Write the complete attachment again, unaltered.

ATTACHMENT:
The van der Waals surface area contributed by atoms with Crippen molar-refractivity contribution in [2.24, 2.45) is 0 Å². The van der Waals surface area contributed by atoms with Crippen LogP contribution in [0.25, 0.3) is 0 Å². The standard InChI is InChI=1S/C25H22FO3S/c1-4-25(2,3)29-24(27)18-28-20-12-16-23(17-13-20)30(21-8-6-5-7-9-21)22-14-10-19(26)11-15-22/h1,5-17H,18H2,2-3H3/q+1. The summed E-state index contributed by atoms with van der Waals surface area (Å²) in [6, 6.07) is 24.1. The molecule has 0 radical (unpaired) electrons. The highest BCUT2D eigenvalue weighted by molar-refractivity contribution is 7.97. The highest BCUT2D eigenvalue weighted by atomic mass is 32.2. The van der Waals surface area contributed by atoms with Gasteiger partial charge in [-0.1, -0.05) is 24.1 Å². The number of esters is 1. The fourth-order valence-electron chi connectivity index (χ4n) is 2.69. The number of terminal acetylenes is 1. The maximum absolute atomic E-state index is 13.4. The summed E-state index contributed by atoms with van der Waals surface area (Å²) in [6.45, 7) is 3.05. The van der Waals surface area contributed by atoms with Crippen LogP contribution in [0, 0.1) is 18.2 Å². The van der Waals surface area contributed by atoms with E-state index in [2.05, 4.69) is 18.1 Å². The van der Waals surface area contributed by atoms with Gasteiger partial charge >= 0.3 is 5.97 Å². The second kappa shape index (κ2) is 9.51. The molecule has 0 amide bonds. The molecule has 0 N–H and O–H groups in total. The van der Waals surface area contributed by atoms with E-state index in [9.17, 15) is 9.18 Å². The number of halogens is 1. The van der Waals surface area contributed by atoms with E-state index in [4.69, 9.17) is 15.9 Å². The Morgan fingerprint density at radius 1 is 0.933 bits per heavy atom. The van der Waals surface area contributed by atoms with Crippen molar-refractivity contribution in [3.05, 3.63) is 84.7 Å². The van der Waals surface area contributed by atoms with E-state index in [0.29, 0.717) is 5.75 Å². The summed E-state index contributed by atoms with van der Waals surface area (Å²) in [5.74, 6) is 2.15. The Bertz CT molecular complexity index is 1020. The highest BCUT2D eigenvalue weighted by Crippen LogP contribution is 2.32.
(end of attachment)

The van der Waals surface area contributed by atoms with Crippen molar-refractivity contribution in [2.24, 2.45) is 0 Å². The van der Waals surface area contributed by atoms with Crippen LogP contribution in [0.25, 0.3) is 0 Å². The standard InChI is InChI=1S/C25H22FO3S/c1-4-25(2,3)29-24(27)18-28-20-12-16-23(17-13-20)30(21-8-6-5-7-9-21)22-14-10-19(26)11-15-22/h1,5-17H,18H2,2-3H3/q+1. The summed E-state index contributed by atoms with van der Waals surface area (Å²) in [6, 6.07) is 24.1. The molecule has 0 radical (unpaired) electrons. The highest BCUT2D eigenvalue weighted by molar-refractivity contribution is 7.97. The highest BCUT2D eigenvalue weighted by atomic mass is 32.2. The van der Waals surface area contributed by atoms with Gasteiger partial charge in [-0.1, -0.05) is 24.1 Å². The number of esters is 1. The fourth-order valence-electron chi connectivity index (χ4n) is 2.69. The number of terminal acetylenes is 1. The maximum absolute atomic E-state index is 13.4. The summed E-state index contributed by atoms with van der Waals surface area (Å²) in [6.45, 7) is 3.05. The van der Waals surface area contributed by atoms with Crippen LogP contribution in [0, 0.1) is 18.2 Å². The van der Waals surface area contributed by atoms with E-state index in [2.05, 4.69) is 18.1 Å². The van der Waals surface area contributed by atoms with Gasteiger partial charge >= 0.3 is 5.97 Å². The second kappa shape index (κ2) is 9.51. The molecule has 0 amide bonds. The molecule has 0 N–H and O–H groups in total. The van der Waals surface area contributed by atoms with E-state index in [9.17, 15) is 9.18 Å². The number of halogens is 1. The van der Waals surface area contributed by atoms with E-state index in [4.69, 9.17) is 15.9 Å². The Morgan fingerprint density at radius 1 is 0.933 bits per heavy atom. The van der Waals surface area contributed by atoms with Crippen molar-refractivity contribution in [3.05, 3.63) is 84.7 Å². The van der Waals surface area contributed by atoms with E-state index in [0.29, 0.717) is 5.75 Å². The summed E-state index contributed by atoms with van der Waals surface area (Å²) in [5.74, 6) is 2.15. The Bertz CT molecular complexity index is 1020. The highest BCUT2D eigenvalue weighted by Crippen LogP contribution is 2.32.